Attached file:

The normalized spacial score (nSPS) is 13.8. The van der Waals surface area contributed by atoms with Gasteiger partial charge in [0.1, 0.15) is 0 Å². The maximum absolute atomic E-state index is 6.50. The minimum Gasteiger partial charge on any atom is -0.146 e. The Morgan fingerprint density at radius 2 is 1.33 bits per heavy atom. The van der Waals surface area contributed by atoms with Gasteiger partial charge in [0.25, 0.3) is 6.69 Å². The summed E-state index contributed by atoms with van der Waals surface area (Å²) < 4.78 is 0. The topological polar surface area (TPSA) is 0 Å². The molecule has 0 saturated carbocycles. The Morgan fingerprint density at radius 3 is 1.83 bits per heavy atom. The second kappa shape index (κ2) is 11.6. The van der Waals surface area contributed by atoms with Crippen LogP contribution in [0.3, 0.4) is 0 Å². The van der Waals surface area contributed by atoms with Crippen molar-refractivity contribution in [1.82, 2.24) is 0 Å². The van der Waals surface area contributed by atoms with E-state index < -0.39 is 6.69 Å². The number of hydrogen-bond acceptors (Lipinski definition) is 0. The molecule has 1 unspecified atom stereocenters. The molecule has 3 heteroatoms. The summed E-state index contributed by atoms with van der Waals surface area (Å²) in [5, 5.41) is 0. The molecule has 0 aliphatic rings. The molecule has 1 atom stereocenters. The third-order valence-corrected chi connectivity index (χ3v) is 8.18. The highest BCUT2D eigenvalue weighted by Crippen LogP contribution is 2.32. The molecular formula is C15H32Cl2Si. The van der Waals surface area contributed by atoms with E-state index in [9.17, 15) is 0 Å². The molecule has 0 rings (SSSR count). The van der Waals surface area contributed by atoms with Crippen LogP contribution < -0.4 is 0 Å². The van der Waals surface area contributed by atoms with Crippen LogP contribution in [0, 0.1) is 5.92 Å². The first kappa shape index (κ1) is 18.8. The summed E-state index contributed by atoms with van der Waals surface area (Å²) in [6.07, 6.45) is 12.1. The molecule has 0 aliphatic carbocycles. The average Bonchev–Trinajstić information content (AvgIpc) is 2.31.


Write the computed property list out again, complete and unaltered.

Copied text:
The normalized spacial score (nSPS) is 13.8. The van der Waals surface area contributed by atoms with Gasteiger partial charge in [0.1, 0.15) is 0 Å². The maximum absolute atomic E-state index is 6.50. The minimum Gasteiger partial charge on any atom is -0.146 e. The Morgan fingerprint density at radius 2 is 1.33 bits per heavy atom. The van der Waals surface area contributed by atoms with Gasteiger partial charge in [0.25, 0.3) is 6.69 Å². The summed E-state index contributed by atoms with van der Waals surface area (Å²) < 4.78 is 0. The topological polar surface area (TPSA) is 0 Å². The molecule has 0 saturated carbocycles. The Morgan fingerprint density at radius 3 is 1.83 bits per heavy atom. The second kappa shape index (κ2) is 11.6. The van der Waals surface area contributed by atoms with Crippen LogP contribution in [0.3, 0.4) is 0 Å². The van der Waals surface area contributed by atoms with Crippen molar-refractivity contribution in [1.82, 2.24) is 0 Å². The van der Waals surface area contributed by atoms with E-state index < -0.39 is 6.69 Å². The number of hydrogen-bond acceptors (Lipinski definition) is 0. The molecule has 1 unspecified atom stereocenters. The molecule has 3 heteroatoms. The summed E-state index contributed by atoms with van der Waals surface area (Å²) in [5, 5.41) is 0. The molecule has 0 aliphatic rings. The molecule has 1 atom stereocenters. The third-order valence-corrected chi connectivity index (χ3v) is 8.18. The highest BCUT2D eigenvalue weighted by Crippen LogP contribution is 2.32. The molecular formula is C15H32Cl2Si. The van der Waals surface area contributed by atoms with E-state index in [9.17, 15) is 0 Å². The molecule has 0 rings (SSSR count). The van der Waals surface area contributed by atoms with Crippen LogP contribution < -0.4 is 0 Å². The van der Waals surface area contributed by atoms with Crippen LogP contribution in [0, 0.1) is 5.92 Å². The first kappa shape index (κ1) is 18.8. The summed E-state index contributed by atoms with van der Waals surface area (Å²) in [6.07, 6.45) is 12.1. The molecule has 0 aliphatic carbocycles. The average Bonchev–Trinajstić information content (AvgIpc) is 2.31.